The Powerful Purple Grape

What does autumn smell like? For people like me who live near Concord grape vineyards, fall officially begins when these classic purple grapes release their sweet fragrance. Many Washingtonians are surprised to learn that our state is the nation’s leading producer of Concord grape juice with over 21,000 acres of Concord grape vineyards.

Trent Ball, an agriculture instructor at Yakima Valley College, says that in 2016, Washington produced over 194,000 tons of Concord grapes, of which about 11,200 tons were organic. These deep purple grapes have thick, sour “slip skins” which separate from the pulp and a juicy, sweet interior. The aromatic grapes, harvested September through late October, contain a high number of polyphenols providing many health benefits.

Adding purple to your diet is a delicious way to improve heart health. Concord grapes found primarily in grape juice and grape jellies and jams make these products rich in nutrients and antioxidants. A recent study published in Nutrients indicates a “clear relationship between consumption of even modest serving sizes of Concord grape juice, flavonoid intake, and effects on risk factors for cardiovascular disease.”

Other benefits abound: Research suggests that Concord grapes promote healthy circulation and contain various health-protecting antioxidants including resveratrol and flavonoids. These contribute to heart health in reducing the risk of blood clots and low-density lipoprotein or “bad” cholesterol, as well as maintaining healthy blood pressure.

Not only are grapes heart-healthy, but research indicates Concord grapes influence cognitive health since the polyphenols in Concord grapes help support flexible arteries, which may promote healthy blood flow to the brain. Additional studies indicate that a diet rich in antioxidants, such as those found in fruits and their juices, can slow and possibly reverse age-related cognitive decline.

It’s easy to add some purple to your diet. Concord grape juice—100 percent juice, with no added sugar—is available in grocery stores. It’s yummy by itself or when added to various recipes. Make a smoothie by combining Concord grape juice with yogurt and a banana. Or freeze the juice in ice-cube trays and add it to a glass of water for sweetness and flavor.

Concord jelly and preserves are scrumptious paired with peanut butter on toast or topping pancakes. Eating a handful of the sweet fruit provides the same health benefits as juice but with added dietary fiber. Look for delectable Concord grape pies at local farmers.

Concord grapes promote healthy circulation and improve your cognition and mood. If you are in a region where these powerful purple grapes grow, try to get a taste of them while they’re fresh this fall. If you miss the harvest, you’ll find plenty of products like grape juice and jelly so you can enjoy the delicious flavor and reap the benefits of Concord grapes all year.

Nancy J. Schaaf is a retired registered nurse and educator. Her articles have been published in numerous national magazines. Nancy enjoys writing, traveling, riding motorcycles, and exercise classes.


Concord Grape Pie from Home in the Finger Lakes by Jennifer Morrisey

Prep Time: 1 hour 30 minutes
Cook Time: 1-hour
Total Time: 2 hours 30 minutes
Yield: 8


  • 1 recipe or your favorite double crust pie dough prepared
  • 1 1/2 lbs. of Concord grapes (after removing from stems)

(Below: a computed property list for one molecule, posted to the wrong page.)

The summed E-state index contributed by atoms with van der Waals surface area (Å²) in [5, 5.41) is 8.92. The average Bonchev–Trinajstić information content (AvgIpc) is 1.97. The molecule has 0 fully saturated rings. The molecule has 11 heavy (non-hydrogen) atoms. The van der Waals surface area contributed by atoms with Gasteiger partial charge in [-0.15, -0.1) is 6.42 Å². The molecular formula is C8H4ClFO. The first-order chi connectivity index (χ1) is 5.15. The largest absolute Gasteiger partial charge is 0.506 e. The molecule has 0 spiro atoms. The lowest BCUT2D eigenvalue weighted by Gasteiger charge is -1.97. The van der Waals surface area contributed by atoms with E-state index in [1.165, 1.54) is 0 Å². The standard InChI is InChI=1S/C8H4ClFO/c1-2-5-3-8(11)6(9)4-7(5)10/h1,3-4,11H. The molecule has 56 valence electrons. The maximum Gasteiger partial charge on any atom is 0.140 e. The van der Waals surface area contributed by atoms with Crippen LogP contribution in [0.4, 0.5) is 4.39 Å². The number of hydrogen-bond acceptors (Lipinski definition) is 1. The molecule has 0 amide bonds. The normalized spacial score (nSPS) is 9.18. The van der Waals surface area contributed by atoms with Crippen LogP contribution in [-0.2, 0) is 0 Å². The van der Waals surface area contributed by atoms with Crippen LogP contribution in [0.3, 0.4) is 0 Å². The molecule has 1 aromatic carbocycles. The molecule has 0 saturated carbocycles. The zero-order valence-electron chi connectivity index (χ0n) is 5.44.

• 3/4 cup + 2 tbsp (6.0 oz) sugar
  • 2 1/2 tbsp cornstarch
  • 1 1/2 tbsp freshly squeezed lemon juice
  • 1 tbsp unsalted butter, softened


  1. On a lightly floured work surface, roll one half of a double crust pie dough into a 15-inch round. Fit dough into a 9-inch pie plate, pressing it into the edges. Trim to a 1-inch overhang all around. Cover with plastic wrap; chill pie shell until firm, about 30 minutes. Repeat process for rolling out dough for the top crust. Transfer to a baking sheet, cover with plastic wrap, and refrigerate until you are ready to assemble the pie.
  2. Wash grapes and discard any that are under-ripe, damaged, and blemished.
  3. Remove the skins from the grapes by pressing them between your thumb and forefinger. Put the skinless grapes in a medium saucepan. Reserve the skins in a small bowl.
  4. Gently mash the grape pulp in the medium saucepan to release their juice. Cook over medium- low heat until grapes come to a full boil, and simmer, covered, for 5 minutes.
  5. Remove from heat and allow to cool completely. Press the grapes through a fine sieve and discard the pits.
  6. In a heavy bottomed pot: Combine the grape pulp, grape peels, and all the remaining ingredients. (You’ll have about 1 1/3 cups of pulp – add everything else and you’ll have about 2 cups.) Bring to a simmer over low heat, stirring continually until the filling is slightly thickened and bubbly. Remove from heat and allow to cool completely.
  7. Preheat the oven to 400°F with a rack in the bottom third of the oven with a pizza stone or baking sheet on it.
  8. Transfer the cooked filling to the prepared pie shell. Moisten the edges of the pie crust with water and attach the top crust, crimping the edges to seal the crust.
  9. Cut six small slits in the crust to act as vents. Place pie on the pizza stone, protect the edges with a pie ring, and bake for 30 minutes at 400° F and then reduce heat to 375° F and bake an additional 25-30 minutes until the filling is bubbling. Cool on a wire rack for at least 3 hours before cutting.

For additional recipes and ideas on using grapes, click the “more” tab at

Find more of Jennifer’s recipes at

Concord grape juice nutrition

  • One 8 oz glass of Concord grape juice contains:
  • 250 mg of polyphenols
  • 100% RDA of Vitamin C
  • 2 servings of fruit
  • 40 or more Concord grapes


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